When to 'Just Do It!'

Those of us with Attention Deficit Disorder know that our
ADD brain-wiring doesn't respond to what we 'should' do.

Unless we're really interested in a task, we have a pretty
hard time staying focused on it for any great length of time.
Sometimes, we require the stimulus of a looming deadline,
or last-minute panic, to goad us into action. What do we do
when there is no deadline?

Lacking a real crisis or consequence, I've encouraged my
coaching clients to create strategies to motivate their
minds into beginning a task that seems dull.


A new client, Bruce, stated that he had been waiting for
motivation to strike so that he could begin a project that
was important to him, in order to reach his business goals.
His standard rationalization for not beginning the project
was that he was 'just not motivated.' One day, he decided
that motivation was beside the point. He hired a coach -
not to get him motivated - but to work with him on developing
strategies that would help him DO IT.

I was again reminded of motivation after two different
conversations with entrepreneurial clients who reported the
strong influence of their mood on their decisions to complete
stages in their plans. It's quite understandable to feel un-
motivated after your sales presentation falls on deaf ears,
or your manuscript is returned with a 'no thank you.' If you
have a boss to report to - and you want to keep your job --
the structure of your organization replaces the need for
motivation as a driving force.

A downside of entrepreneurship is there is no one to fire
you for not following through, no one who will ask whether
you've entered your contact list in Outlook. So it's all too
easy to let your mood dictate what you get done.


To succeed at your goals, you require a stratgegy that
doesn't depend on motivation or your mood of the moment.

So your actions for the day will be based on your long-term
vision and strategies, not only on what you feel like doing.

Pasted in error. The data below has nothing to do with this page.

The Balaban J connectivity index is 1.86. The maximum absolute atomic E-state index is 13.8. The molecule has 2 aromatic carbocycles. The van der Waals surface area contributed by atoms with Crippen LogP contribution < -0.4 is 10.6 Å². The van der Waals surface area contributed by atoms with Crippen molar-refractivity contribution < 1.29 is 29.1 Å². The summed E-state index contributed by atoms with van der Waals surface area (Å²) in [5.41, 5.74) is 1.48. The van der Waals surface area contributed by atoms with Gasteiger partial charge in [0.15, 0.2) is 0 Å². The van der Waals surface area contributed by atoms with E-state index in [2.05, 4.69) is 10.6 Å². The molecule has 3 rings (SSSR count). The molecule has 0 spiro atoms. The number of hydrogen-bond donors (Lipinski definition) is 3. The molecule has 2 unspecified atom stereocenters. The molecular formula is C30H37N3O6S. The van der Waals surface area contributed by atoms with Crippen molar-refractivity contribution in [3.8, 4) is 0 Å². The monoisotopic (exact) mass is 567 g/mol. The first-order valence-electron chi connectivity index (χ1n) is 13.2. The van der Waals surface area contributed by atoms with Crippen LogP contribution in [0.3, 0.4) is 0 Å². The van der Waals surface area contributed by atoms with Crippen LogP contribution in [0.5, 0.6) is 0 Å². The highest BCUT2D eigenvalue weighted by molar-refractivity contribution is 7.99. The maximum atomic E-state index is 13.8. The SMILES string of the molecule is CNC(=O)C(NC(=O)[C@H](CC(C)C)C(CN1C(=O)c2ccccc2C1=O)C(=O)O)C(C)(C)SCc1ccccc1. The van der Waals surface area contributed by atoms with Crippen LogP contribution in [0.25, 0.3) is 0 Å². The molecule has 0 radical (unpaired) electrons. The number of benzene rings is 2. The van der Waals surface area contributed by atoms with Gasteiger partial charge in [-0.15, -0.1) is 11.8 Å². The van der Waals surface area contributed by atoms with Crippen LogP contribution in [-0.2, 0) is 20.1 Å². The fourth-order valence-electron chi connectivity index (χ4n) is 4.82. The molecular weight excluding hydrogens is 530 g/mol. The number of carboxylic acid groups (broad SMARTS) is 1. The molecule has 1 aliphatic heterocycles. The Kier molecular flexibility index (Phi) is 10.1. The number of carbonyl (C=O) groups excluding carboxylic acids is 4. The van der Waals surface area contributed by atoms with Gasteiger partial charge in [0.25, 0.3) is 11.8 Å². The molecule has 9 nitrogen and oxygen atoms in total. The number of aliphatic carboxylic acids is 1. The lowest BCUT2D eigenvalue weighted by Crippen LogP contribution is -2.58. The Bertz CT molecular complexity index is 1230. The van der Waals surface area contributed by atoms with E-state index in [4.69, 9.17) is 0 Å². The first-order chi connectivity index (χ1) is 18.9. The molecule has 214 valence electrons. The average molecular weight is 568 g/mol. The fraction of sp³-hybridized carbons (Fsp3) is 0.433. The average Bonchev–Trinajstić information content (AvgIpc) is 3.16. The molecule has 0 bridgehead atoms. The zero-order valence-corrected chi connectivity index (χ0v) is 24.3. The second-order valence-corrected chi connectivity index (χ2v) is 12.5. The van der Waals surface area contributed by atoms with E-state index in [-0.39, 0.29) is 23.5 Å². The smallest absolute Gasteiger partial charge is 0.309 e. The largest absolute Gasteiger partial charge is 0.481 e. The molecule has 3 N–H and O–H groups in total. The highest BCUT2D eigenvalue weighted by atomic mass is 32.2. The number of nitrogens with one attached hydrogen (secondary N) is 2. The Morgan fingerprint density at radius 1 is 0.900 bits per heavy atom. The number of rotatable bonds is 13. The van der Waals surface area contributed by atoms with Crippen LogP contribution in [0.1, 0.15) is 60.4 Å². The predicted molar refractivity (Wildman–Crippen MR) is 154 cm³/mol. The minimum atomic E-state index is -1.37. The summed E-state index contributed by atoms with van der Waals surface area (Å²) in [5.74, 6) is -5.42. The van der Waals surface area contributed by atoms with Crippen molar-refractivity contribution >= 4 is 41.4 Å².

This doesn't mean the entire day has to be rigidly scheduled
with no flexibility - but it probably does mean you have some
firm commitments to a few steps that you will accomplish NO

Committing to do a step or two towards your larger goal might
mean spending an hour of time on something you're NOT really
motivated to do.

How can you get yourself to do this?

- Your best strategy might be to split that hour up between
morning and afternoon.
- Or find a way to make it more pleasant, perhaps with
stimulating music or in a different environment.
- You may also need to practice a different habit in
that hour, in order to cut out your distractions or roadblocks.

For an hour, it might make a huge difference to:

- Stay off email
- Turn off the phone
- Plan ahead to make sure everything you need is in place
- Remove the clutter from your desk
- Enter that task in your calendar for a specific time of day,
and make yourself NOT AVAILABLE!

After you've accomplished your task, you can 'reward' yourself
by returning to your "unmotivated" mood. But you may find it's
not so easy - the feeling of accomplishment itself has been
known to create motivation!

Author's Bio: 

Bonnie Mincu, ADHD Coach, created the “Thrive with ADD” program of solutions for ADD Adults, with classes, recordings and resources for specific Adult ADD challenges. She is the producer of the 5-minute online video "The Attention Movie" for Adult ADD at www.TheAttentionMovie.com. Visit her website www.ThrivewithADD.com.